- The Washington Times - Tuesday, November 25, 2008

Surveying the NFL landscape from 30,000 feet (in a plane with 118 passengers and two restrooms) …

cWe begin with - who else? - the Redskins. Other than the victory itself, what might be most significant about their close shave against the Seahawks is that it came on the road. Let’s face it, if they make the playoffs it will be as a wild card, and that means going to Carolina, Arizona, Minnesota … wherever. Barring an unusual set of circumstances, they won’t be seeing FedEx Field again after Week 17.

This isn’t necessarily a bad thing. The Redskins, after all, figure to finish with a better road record than home record, and there are a number of examples in recent years of clubs taking the road route to the Super Bowl. The Giants did it last season and the Steelers two seasons before that. Seems like it should be a more daunting task, winning three road games in the playoffs, but lately it hasn’t been.

Maybe it’s another indication of how little difference there is between these teams. Or maybe it’s a total fluke and won’t happen again for a long while. Still, winning at Dallas, Philadelphia and Seattle (a notoriously noisy and difficult place to play) can only give the Redskins confidence if they make it to January.

— You have to feel better about the Snydermen’s chances now that Jason Taylor and Shawn Springs have returned from their injuries. Both gave the defense a boost Sunday - Taylor with his pass rush and first-quarter tackle for a loss and Springs with his typically tight coverage and game-clinching interception.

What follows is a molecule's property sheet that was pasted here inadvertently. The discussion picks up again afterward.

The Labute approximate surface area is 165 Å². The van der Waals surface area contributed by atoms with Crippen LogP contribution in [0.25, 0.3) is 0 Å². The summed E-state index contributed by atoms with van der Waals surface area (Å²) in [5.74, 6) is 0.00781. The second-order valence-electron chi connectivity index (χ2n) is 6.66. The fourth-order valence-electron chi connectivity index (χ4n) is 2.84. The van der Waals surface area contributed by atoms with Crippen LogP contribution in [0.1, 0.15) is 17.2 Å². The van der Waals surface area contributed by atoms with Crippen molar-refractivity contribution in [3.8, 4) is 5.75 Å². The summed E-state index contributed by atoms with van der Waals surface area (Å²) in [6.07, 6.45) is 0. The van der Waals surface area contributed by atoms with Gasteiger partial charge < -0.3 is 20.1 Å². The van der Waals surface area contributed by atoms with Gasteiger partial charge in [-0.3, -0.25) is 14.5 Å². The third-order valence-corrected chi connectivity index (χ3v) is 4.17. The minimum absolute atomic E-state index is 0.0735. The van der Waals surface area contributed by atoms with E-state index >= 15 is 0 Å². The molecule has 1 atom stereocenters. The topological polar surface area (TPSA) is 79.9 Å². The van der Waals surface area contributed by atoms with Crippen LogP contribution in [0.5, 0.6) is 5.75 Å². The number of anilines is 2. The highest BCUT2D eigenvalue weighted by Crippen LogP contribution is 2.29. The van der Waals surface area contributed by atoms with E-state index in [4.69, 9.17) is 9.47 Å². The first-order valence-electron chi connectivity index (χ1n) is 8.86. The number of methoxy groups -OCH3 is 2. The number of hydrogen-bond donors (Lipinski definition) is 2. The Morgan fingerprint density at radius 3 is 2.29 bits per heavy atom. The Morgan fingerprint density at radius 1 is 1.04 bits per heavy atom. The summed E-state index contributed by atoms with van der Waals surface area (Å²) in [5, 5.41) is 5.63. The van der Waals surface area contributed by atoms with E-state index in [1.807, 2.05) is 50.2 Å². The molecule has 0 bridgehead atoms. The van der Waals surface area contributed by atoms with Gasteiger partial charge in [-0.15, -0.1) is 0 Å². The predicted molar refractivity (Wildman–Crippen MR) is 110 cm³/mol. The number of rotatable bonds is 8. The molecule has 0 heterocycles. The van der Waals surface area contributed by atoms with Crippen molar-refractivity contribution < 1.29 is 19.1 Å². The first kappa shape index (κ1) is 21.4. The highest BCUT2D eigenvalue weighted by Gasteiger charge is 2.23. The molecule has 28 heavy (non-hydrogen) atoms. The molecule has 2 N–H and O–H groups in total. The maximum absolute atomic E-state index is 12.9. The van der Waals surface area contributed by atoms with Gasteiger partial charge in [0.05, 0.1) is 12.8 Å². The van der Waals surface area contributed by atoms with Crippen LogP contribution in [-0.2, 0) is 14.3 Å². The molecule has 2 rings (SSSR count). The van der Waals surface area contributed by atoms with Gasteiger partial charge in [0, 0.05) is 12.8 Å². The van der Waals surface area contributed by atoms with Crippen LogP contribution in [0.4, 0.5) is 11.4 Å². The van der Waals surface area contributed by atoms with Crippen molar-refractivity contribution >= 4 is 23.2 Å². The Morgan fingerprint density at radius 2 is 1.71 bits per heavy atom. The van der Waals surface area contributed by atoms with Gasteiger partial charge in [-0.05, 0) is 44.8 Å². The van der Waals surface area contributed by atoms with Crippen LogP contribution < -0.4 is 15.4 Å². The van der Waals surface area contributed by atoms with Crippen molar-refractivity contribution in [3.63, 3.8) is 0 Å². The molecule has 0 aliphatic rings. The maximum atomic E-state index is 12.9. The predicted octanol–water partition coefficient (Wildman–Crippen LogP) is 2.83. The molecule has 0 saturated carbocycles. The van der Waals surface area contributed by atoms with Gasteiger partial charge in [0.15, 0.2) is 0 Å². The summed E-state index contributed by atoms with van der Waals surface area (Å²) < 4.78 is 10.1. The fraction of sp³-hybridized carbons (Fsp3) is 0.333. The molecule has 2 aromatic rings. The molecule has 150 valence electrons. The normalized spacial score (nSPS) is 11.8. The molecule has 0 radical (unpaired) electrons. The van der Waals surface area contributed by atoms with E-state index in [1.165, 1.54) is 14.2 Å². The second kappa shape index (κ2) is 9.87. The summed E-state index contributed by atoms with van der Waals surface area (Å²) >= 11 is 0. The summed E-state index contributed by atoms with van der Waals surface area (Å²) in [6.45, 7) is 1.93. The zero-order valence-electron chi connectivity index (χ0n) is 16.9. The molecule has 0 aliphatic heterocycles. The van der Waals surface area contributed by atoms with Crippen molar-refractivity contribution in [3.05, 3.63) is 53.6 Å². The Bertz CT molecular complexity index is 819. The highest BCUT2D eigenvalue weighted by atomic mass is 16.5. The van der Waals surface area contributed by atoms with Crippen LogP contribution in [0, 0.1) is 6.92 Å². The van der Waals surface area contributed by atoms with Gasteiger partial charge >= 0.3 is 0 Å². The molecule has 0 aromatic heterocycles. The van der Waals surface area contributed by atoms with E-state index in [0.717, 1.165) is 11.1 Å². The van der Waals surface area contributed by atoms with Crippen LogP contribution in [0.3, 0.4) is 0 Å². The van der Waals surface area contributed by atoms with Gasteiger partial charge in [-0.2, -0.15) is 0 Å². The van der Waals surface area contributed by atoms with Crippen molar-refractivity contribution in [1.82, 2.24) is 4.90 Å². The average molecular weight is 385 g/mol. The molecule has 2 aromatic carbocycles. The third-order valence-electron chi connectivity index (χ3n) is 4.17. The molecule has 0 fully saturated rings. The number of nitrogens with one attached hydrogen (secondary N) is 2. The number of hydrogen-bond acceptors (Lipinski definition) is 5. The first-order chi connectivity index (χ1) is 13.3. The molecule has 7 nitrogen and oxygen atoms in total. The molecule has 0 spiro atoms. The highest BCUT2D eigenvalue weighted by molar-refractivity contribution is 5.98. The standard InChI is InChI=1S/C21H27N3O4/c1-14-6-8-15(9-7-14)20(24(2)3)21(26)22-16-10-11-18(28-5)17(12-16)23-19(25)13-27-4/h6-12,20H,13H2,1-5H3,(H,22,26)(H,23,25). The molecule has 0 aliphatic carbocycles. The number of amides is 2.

You look at the Redskins’ secondary with Carlos Rogers and Fred Smoot at the corners, Springs and LaRon Landry at the safeties and DeAngelo Hall and Chris Horton in reserve and, well, is there a deeper one in the league?

— Some will note that the Redskins had to play the Cowboys when they had Tony Romo and the Seahawks when they had Matt Hasselbeck - while the Bucs, who they’re competing with for a postseason berth, went up against Brad Johnson and Seneca Wallace.

But … the Redskins have faced one team that’s now 0-11 (Lions), two that are 2-9 (Rams and Seahawks), they’ve played the weakest of the NFC South clubs (Saints) and they have the 1-9-1 Bengals still to come. So it’s not like they got a bum deal from the schedule maker.

— You thought Brett Favre was a good story last season? He’s an even better one this season. Where are all those killjoys who said Favre should have done the classy/dignified/Elwayesque thing and stayed retired? I mean, the guy has the Jets closing in on a first-round bye - and possibly on their first Super Bowl since Joe Namath.

Then there’s the domino effect of him getting traded to New York. It enabled Chad Pennington to go to Miami, where he has been an absolute salvation for a team that went 1-15 a year ago.

Lastly, any quarterback who keeps Kellen Clemens on the bench is aces in my book.

— Just wondering: Have the Giants (29.9) and Jets (29.4) ever been the top two scoring clubs in the NFL? Like I said, I’m stuck on a plane, so I’ll have to get back to you on that one.

— Let’s have no more talk about the Lions being the worst team in NFL history, even if they do finish 0-16. Heck, they’re not even the worst team in Lions history.

That booby prize goes to the 1942 contingent, which went 0-11 and scored a grand total of 38 points. How bad were they? They led only four times all season - 7-3 (vs. the Packers), 7-0 (vs. the Steelers), 7-0 again (vs. the Cleveland Rams) and 3-0 (vs. the Redskins). They wound up losing those games by a combined score of 115-24.

Trust me, you have no idea how utterly horrific teams could be in the early days, when the word “parity” had yet to be uttered (never mind the terms “luxury box” or “club seat”).

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